While I don’t feel that it rules my entire day as I am slowly learning that I have a choice in how I spend the majority of my time (when not focused on work or a conversation at hand), I choose to converse with God. Nine times out of ten, I probably look insane…that girl, talking to herself. But, I do struggle with this.
I’ve been dealing with my suffering, troubled and distracted mind for quite some time now, and the sick part is that I get some sort of dark, twisted enjoyment out of the whole thing…on some level at least. Dave Ramsey once compared a person’s debt to a toddler’s poopy diaper and the need to change. The toddler sceams: No! It’s warm and it’s mine. Gross, right? Yeah, that’s what I thought when I first heard him say that. Thing is, it’s true when it comes to the things we worry about/fret over (and many other things in life). We think that these concerns are ours and should be handled in our way and on our time table and we don’t need the help of anyone else. It’s our junk. Thing is, the warmth fades and all you’re left with is this rotten, raunchy, rancid odor that can reek into every other part of your life. Who wants that?
Worry causes us to regret the past and fear the future…Worry robs the present of our presence, for we are ever living behind or ahead of ourselves. Joylessness and discouragement usually follow. –Jerusha Clark
Satan likes to see me down and is determined to keep me there. Just when I think I’ve gotten a grip on being content in any situation I find myself in (not to mention finding joy there), he does all he can to disrupt that steady stream of peace that can only come from my Savior, Jesus Christ. I often find myself standing in awe (the good kind of fear mentioned earlier) at how many times Jesus has lifted me from that pit and I start asking how many more times will there be? Thing is, I’m human…a sinner turned saint, yes…but I’m human and the things that try to tie me down in this life are the results of a fallen world (see Genesis 3). Why do I keep crawling back into that hole? Partly, because I think I deserve it and partly because I don’t truly believe, with all my heart, that God could love me enough to keep me out of it; that He sees me as righteous and clean; as His.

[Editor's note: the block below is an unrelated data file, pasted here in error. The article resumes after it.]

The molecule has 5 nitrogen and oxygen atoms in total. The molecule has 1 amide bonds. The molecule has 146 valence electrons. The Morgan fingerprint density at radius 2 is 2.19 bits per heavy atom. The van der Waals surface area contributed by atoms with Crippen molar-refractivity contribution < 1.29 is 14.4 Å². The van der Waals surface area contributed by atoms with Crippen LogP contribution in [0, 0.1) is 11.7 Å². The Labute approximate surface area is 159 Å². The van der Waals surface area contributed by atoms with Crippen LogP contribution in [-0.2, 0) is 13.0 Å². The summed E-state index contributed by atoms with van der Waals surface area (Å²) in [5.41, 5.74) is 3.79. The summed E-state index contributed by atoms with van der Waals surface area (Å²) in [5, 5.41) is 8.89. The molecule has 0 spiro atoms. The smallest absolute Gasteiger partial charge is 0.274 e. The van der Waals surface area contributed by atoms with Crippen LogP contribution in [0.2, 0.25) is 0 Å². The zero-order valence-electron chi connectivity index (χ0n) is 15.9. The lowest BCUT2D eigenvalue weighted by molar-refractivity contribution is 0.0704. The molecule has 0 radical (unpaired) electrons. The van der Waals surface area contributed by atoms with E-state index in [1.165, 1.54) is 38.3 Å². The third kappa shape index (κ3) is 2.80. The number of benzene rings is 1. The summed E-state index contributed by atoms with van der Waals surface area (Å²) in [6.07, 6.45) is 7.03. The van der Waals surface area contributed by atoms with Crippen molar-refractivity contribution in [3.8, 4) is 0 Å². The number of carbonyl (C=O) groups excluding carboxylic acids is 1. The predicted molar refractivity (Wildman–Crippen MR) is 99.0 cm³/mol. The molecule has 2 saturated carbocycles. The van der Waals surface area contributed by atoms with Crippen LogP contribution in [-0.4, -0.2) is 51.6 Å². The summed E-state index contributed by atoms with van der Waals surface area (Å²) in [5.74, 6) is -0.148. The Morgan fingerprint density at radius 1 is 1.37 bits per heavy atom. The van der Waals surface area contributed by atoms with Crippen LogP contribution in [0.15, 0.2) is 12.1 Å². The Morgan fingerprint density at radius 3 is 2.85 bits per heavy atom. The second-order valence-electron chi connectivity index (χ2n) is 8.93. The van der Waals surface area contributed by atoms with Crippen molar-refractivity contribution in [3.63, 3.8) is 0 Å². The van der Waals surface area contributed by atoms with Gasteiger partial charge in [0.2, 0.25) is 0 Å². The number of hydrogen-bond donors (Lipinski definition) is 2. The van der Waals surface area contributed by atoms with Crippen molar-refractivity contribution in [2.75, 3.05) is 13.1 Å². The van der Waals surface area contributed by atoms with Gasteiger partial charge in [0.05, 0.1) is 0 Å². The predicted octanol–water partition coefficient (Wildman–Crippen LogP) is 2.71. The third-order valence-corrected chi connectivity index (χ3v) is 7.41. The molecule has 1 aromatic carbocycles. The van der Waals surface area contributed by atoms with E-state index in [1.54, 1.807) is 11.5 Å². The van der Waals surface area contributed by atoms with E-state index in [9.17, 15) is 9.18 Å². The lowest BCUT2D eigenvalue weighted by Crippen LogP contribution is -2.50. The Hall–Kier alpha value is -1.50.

To make this a little bit clearer, I’d like to paint a picture for you. I recently read up on a bank robber who robbed 29 Wells Fargo stage coaches between 1875 and 1883: Black Bart. The man managed to strike fear into the hearts of his victims. He used his evil demeanor to ignite fear in anyone unfortunate to be on or around a Wells Fargo stagecoach during a robbery. He used fear to get his victims eyes on their current circumstance. He knew distracting them from what was true was his only hope for a successful robbery and get away. The truth about Black Bart was in the 29 robberies history documents; he never once fired his gun or took a hostage. I wonder if the victims in his later robberies would have been as afraid if they had just set their mind on that truth. And like Black Bart, the Evil One uses fear as a tool to distract us from what is true.
Satan’s understanding of who we are in Christ is evidenced by his repeated attempts to get us to submit to fear. When we are fully aware of the truth of who we are in Jesus; in the truth that He overcame everything, we will not be afraid. The only thing Satan can do is distract us from this truth. He does so by attempting to re-direct our focus from our riches in Christ onto our seemingly fearful circumstances. Satan knows he can’t rob us of those riches, so he has no choice but to encourage us to lose sight of all we have and all we are in Christ.
He speaks lies into our minds that we find ourselves believing. Jerusha Clark debunks a few of those in her book and I’d like to share those incredible, God-given insights with you for a brief moment:
Lie #1: If only… You know the saying: “Hindsight is 20/20.” Like Jerusha, I’ve often found myself despairing about my past, wondering whether making a different decision would have radically changed the course of my life. And when I think about those things, my imagined response or action is almost always better than what I said or did. But…when these thoughts come at me, I have to keep one truth in mind:
Truth #1: I can trust God with my past, my present and my future…
“Do not remember the former things, or consider the things of old. I am about to do a new thing; now it springs forth, do you not perceive it? I will make a way in the wilderness and rivers in the desert.” Isaiah 43.18-19 NRSV
What truth there is behind those words! While we may not “forget” former things, we need to see the good in the moment. God, in His amazing grace, will make a way…even when I make a complete mess out a situation or make the worst possible decision. God. Will. Make. A. Way. He always does.
Beth Moore, in her study on Esther, writes, “You cannot amputate your history from your destiny, because it is redemption.” Think about that for a moment. I cannot black out my past because it defines Christ’s redemption in me. It’s also a tool in reaching others for their redemption. The Bible is the story of redemption…His children’s past, present and future.
The point here is not so much “whether or not I made the ‘right’ decision but whether I choose to see God’s presence in every choice.” Words to the wise, huh?